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Heroin has been proved by medical experts to be a useful pain reliever. Its users can be divided into a number of categories based on their frequency of use as well as the context in which they use the substance. There are those who merely just experiment with the substance without continuing to use it beyond an initial time or two. There are also those other recreational users who consume the substance occasionally, probably only in social gatherings and events or on weekends alone. Then there are those frequent users who generally show signs of addiction. Recent surveys have shown that heroine addiction rates are more among the black communities in America. This shows that the trafficking of this substance is more prevalent in black areas of many towns and cities. The physical presence of supplies is what makes the substance available in these areas. This in hand facilitates the development of a street addict subculture (Friesendorf, 2007). Looking at how drug addicts live dependent on the substance, it must be said that, the drug is really dealing a blow to the development of the community at large.
Despite the fact that medical experts regard it to be a pain killer, it should not be legalized at all since, it has a great potential for abuse, and especially because of the fact that there are other effective drugs available for pain relief.
The negative impacts of heroin to America far much outweigh the positives. The two most feared effects of the substance are addiction and death which may be as a result of an overdose (Cole, & Smith, 2008). Addiction is like a disease whereby an individual is in a state of drug dependence and does not want to take responsibility for his or her actions. Some people argue that heroin is not the problem and should not be blamed for addiction; rather addiction is created by a person (Cole, & Smith, 2008). They claim that blaming heroin is like blaming the car for causing an addiction. Still, it's a common clear fact to many that heroin causes an addiction even though, not all experts agree with this (Cole, & Smith, 2008).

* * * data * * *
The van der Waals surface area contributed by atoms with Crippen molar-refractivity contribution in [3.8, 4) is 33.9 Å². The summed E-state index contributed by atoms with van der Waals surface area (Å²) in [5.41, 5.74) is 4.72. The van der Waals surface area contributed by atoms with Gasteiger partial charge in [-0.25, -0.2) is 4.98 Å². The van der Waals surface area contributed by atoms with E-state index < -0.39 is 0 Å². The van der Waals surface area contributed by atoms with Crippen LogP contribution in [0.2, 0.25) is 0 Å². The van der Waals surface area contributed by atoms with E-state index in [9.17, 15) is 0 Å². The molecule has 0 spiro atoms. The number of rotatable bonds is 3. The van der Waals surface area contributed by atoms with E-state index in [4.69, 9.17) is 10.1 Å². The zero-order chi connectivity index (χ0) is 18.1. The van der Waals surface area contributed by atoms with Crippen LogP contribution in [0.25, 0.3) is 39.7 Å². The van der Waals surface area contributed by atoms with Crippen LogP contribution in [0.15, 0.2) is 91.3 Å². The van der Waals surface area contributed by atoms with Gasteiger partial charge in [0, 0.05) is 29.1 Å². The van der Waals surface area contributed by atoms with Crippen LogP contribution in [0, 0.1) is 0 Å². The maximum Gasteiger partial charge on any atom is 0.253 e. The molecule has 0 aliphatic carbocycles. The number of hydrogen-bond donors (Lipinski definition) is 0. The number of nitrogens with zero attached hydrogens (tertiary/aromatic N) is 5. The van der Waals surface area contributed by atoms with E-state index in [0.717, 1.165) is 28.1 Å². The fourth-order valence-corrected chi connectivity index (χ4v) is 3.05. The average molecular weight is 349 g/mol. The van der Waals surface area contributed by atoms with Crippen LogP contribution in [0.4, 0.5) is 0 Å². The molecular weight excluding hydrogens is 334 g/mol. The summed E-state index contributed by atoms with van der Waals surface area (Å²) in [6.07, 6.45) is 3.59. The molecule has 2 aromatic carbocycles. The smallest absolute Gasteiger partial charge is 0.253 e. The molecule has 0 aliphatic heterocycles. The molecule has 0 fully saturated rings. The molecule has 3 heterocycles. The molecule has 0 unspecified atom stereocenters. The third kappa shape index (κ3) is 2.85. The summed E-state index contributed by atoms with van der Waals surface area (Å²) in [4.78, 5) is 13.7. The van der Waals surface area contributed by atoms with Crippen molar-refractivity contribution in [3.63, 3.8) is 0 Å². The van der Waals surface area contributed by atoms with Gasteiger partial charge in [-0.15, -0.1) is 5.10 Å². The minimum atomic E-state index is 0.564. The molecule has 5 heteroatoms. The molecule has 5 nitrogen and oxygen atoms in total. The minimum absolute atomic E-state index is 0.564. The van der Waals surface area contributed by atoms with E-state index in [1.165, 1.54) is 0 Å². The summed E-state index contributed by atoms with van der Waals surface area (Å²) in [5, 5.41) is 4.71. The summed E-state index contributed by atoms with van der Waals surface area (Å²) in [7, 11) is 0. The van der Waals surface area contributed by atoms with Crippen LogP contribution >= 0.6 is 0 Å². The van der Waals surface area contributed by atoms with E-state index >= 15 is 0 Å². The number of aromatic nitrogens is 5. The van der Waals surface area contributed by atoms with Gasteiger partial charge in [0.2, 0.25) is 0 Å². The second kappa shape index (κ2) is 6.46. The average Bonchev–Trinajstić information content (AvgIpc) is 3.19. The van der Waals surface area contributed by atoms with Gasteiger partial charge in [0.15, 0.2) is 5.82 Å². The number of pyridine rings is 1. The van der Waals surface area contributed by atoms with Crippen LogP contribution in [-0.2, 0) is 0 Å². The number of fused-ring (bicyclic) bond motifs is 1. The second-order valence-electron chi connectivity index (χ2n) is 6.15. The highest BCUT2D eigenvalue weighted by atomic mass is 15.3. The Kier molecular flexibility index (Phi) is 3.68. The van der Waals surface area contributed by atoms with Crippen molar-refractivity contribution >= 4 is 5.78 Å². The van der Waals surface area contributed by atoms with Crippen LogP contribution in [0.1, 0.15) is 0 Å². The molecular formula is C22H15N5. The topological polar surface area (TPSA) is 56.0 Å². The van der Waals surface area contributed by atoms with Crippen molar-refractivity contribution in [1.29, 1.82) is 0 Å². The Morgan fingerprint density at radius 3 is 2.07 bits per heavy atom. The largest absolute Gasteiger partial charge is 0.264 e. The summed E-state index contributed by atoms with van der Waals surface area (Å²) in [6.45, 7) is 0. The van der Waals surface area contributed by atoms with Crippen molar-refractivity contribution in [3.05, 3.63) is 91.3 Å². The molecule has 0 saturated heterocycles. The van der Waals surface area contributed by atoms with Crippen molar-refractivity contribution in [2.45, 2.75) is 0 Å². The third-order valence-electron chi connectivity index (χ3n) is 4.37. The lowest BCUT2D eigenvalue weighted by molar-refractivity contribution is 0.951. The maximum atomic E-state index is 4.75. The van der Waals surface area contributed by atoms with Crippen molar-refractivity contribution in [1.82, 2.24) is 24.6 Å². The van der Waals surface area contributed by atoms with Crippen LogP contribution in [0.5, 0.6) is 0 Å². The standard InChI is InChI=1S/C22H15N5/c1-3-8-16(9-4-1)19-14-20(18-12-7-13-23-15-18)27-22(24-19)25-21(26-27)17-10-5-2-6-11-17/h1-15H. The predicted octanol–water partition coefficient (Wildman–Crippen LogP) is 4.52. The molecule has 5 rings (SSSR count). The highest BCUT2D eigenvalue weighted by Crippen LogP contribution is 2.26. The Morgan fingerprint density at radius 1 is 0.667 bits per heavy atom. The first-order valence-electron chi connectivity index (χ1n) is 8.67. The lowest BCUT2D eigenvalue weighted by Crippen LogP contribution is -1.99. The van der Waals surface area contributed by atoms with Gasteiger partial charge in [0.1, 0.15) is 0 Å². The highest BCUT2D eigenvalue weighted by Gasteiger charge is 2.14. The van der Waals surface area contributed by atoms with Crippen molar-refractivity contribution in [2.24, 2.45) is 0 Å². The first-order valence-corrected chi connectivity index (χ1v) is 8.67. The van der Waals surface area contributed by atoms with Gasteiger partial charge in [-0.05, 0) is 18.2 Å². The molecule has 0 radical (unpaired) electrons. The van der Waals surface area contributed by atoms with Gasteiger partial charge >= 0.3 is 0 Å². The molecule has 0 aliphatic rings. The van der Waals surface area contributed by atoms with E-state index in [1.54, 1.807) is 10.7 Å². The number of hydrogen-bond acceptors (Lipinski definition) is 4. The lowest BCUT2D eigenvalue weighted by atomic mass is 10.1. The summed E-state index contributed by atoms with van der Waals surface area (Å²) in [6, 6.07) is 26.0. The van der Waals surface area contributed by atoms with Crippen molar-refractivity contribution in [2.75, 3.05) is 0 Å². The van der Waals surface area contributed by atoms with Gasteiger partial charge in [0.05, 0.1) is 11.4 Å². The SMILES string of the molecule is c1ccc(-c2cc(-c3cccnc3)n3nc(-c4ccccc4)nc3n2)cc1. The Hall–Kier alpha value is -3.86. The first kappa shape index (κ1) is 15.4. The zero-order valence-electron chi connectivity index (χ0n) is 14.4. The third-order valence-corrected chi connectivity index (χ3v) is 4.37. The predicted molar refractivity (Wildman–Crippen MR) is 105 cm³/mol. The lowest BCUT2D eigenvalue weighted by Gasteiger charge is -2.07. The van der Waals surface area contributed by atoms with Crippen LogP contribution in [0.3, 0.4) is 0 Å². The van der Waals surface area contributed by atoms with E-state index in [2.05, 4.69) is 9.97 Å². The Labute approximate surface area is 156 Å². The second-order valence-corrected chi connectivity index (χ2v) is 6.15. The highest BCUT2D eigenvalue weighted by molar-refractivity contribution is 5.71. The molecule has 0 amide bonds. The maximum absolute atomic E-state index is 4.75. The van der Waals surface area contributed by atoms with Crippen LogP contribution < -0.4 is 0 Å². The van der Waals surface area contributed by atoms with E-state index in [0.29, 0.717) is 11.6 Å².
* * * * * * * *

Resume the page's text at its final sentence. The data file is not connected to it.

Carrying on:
In addressing this matter, it is quite important to start from the beginning where we can say that, before addiction exists there is just a substance and a potential user. Addiction will only take place if the user takes the substance, and if the experience it gives him or her is so pleasurable that the person would want to try it again.
According to Ferreiro, (2003) heroine molecules exert their powerful effects operating directly on the limbic, or reward system of the brain. This system in its normal functioning state, creates commands that directs the body to seek food, and water. Heroin manages to change the way this system works and instead of commands that enables our bodies to seek food and water, it causes the system to create commands that make the body seek more of the substance.
As heroin continues to change the function of the limbic system, continued use of the substance induces tolerance. In this context, tolerance basically refers to the need to take higher doses of a substance to produce the same effects. A tolerant user in many occasions may need fifty to a hundred times the initial dose to offer a brief high (Ferreiro, 2003).
When a person gets to a point where he uses heroin regularly, this person's body adapts to the presence of the drug and always requires the drug to function normally. Without the substance in his body, a user will get sick and eventually adapt and feel better upon consuming the substance. In this way, it is can be mentioned without contradiction, that heroin deprives a country of its both skilled and non skilled man-power that would be very vital for economic, social, and physical growth (Ferreiro, 2003).
Heroin has huge health effects as well. It must be acknowledged that, the human body is a complex interaction of chemicals and any foreign substance either prescribed or illegal, which might be added to the mixture, is likely to challenge its balance and interfere with its normal functioning (White, 2006). The desirable effects of prescribed drugs are normally praised and boldly aired in marketing advertisements. On the other hand, the undesirable effects popularly known as the side-effects do not normally get the bold mentioning that the desirable effects get. For instance, heroin was once a prescription drug where it was first marketed as a drug for tuberculosis and other respiratory illnesses, and later as an analgesic. Respiratory depression and analgesia are some of the effects to name but a few. Legalization of this very dangerous drug is likely to cause a situation where the public will be kept in the dark about its far and wide reaching effects that is already being witnessed despite the fact that it is currently illegal.